Data of 80,000 Australian public sector employees compromised in a cyberattack

Personal information, such as banking details, home addresses, and tax file numbers of more than 80,000 South Australian state workers, was compromised in a cyberattack directed at the government’s external payroll software provider, Frontier Software.

The official website recommends all government employees to presume their information was breached, with the exception for those working in the Education sector where Frontier’s services aren’t used.

The news about the attack (potentially linked to Russian hackers) first broke out on November 9th - yet at the time, there was no information about the breach of South Australians’ payroll data. Almost five weeks later, the South Australian treasurer, Rob Lucas, confirmed that information of 38,000 government employees was exposed - this value has since risen to 80,000 on December 14th.

The government announced that they have informed the Australian Taxation Office to establish additional security measures around tax records, as well as notified financial institutions, the Australian federal police, and salary providers. Additionally, they recommend all employees from the relevant sectors should enable 2FA authentication, regularly check their bank statements, and be on alert for potential scam calls and messages.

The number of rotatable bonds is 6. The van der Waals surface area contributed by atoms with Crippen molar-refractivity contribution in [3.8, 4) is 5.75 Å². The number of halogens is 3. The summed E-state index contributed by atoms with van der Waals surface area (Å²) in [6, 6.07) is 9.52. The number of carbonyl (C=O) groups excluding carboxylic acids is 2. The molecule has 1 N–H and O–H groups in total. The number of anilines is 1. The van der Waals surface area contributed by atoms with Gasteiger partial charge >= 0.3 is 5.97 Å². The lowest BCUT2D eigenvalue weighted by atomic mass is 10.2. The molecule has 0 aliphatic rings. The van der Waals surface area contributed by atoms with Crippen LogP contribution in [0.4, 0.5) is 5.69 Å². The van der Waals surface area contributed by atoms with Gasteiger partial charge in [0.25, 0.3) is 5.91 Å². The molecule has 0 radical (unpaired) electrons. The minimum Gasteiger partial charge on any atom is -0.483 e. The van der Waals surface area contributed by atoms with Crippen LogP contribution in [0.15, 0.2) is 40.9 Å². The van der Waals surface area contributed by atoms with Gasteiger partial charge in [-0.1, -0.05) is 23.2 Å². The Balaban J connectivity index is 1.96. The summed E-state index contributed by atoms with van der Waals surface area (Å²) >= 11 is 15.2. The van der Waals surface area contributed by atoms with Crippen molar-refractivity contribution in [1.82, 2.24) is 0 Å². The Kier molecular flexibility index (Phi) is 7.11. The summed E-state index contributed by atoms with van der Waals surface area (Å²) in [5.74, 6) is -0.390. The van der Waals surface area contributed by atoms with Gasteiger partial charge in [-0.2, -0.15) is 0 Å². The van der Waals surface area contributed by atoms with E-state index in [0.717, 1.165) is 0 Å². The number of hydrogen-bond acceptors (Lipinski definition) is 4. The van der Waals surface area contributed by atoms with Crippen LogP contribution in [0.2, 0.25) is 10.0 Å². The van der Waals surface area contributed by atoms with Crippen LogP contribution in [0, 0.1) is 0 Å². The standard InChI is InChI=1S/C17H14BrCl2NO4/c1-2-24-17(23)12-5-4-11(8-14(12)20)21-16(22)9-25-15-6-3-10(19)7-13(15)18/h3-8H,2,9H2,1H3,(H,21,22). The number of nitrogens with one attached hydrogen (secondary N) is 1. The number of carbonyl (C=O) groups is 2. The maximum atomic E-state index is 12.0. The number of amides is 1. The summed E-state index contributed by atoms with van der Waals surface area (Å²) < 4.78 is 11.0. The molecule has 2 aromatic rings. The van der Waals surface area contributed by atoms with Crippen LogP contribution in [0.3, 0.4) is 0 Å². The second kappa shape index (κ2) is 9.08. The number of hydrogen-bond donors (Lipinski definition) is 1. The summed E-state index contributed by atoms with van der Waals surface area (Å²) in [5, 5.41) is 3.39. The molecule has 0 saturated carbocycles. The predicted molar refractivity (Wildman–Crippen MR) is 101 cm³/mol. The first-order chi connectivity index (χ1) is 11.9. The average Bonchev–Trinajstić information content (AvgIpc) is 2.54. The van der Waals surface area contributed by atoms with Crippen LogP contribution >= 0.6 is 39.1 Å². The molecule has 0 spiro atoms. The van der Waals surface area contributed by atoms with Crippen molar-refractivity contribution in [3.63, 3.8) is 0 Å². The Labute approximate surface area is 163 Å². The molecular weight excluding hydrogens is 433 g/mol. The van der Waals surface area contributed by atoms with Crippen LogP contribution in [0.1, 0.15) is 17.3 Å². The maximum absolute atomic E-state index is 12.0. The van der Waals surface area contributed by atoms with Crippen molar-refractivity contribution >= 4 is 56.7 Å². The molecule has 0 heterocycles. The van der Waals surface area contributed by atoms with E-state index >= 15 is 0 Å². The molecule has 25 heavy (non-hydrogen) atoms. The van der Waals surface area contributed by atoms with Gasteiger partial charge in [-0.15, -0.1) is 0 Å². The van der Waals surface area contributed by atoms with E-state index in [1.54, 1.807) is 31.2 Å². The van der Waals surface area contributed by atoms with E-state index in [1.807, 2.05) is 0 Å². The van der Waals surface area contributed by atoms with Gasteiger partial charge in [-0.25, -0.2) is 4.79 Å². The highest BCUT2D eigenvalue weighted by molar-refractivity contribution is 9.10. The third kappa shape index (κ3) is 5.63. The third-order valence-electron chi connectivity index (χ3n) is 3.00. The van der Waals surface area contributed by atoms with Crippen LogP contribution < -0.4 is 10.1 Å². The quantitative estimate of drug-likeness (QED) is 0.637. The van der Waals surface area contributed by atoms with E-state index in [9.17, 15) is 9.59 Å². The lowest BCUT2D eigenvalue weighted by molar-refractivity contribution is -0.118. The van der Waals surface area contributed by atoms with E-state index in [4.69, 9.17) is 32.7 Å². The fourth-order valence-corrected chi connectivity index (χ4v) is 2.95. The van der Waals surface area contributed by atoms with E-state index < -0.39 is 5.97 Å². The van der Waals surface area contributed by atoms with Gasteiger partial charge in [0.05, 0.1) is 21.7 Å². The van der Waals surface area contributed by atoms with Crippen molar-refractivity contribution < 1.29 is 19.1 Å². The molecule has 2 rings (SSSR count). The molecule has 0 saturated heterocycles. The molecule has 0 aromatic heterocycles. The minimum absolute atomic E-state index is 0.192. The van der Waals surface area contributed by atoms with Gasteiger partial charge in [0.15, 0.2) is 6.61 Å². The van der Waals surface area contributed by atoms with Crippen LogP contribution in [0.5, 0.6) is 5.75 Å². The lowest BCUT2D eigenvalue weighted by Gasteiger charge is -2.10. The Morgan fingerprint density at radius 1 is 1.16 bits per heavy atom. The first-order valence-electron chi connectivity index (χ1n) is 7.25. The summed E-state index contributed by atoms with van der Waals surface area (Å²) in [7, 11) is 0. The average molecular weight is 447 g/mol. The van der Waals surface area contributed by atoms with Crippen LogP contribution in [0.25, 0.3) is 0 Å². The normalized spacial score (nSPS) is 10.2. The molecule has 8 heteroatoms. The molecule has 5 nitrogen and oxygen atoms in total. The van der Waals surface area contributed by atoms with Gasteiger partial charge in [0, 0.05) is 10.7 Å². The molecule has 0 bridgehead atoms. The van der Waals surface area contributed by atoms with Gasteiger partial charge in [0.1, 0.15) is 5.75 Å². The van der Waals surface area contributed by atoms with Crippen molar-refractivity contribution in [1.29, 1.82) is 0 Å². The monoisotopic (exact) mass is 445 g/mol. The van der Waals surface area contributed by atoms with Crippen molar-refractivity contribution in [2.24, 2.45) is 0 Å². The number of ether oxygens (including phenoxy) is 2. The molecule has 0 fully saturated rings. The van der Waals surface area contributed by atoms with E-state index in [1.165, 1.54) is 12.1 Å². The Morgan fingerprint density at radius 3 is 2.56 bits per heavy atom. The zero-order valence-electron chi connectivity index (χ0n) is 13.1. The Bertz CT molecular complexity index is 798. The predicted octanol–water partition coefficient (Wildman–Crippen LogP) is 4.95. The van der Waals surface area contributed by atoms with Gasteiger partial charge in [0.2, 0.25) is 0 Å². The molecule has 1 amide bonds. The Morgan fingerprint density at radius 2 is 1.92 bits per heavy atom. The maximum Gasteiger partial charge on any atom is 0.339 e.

Frontier Software has been the main payroll provider for the South Australian government over the past 20 years, and their systems are regularly tested by the officials. The government has not yet announced whether they’ll continue using Frontier’s services, but suggested they should look into the details of the incident first. Lucas also noted it would take at least half a year to change the provider.

Frontier has since released a statement to comment on the incident, noting that they have reached out to an external cybersecurity team to investigate the breach. The company’s CEO, Nick Southcombe, said that it was the first such breach to hit Frontier Australia.

“While investigations are ongoing, we are aware that this incident has caused some disruption to the services we provide to our customers. We are committed to communicating and working closely with our customers to minimize any impact on their operations during this time,” - the statement reads.

Many Australian officials have since commented on the incident, suggesting that it’s the government’s direct responsibility to keep their citizens’ data secure.

“This data breach demonstrates, yet again, that once government or business has your data, there is very little you can do if their cybersecurity isn’t good enough,” Justin Warren, chair of Electronic Frontiers Australia, commented.

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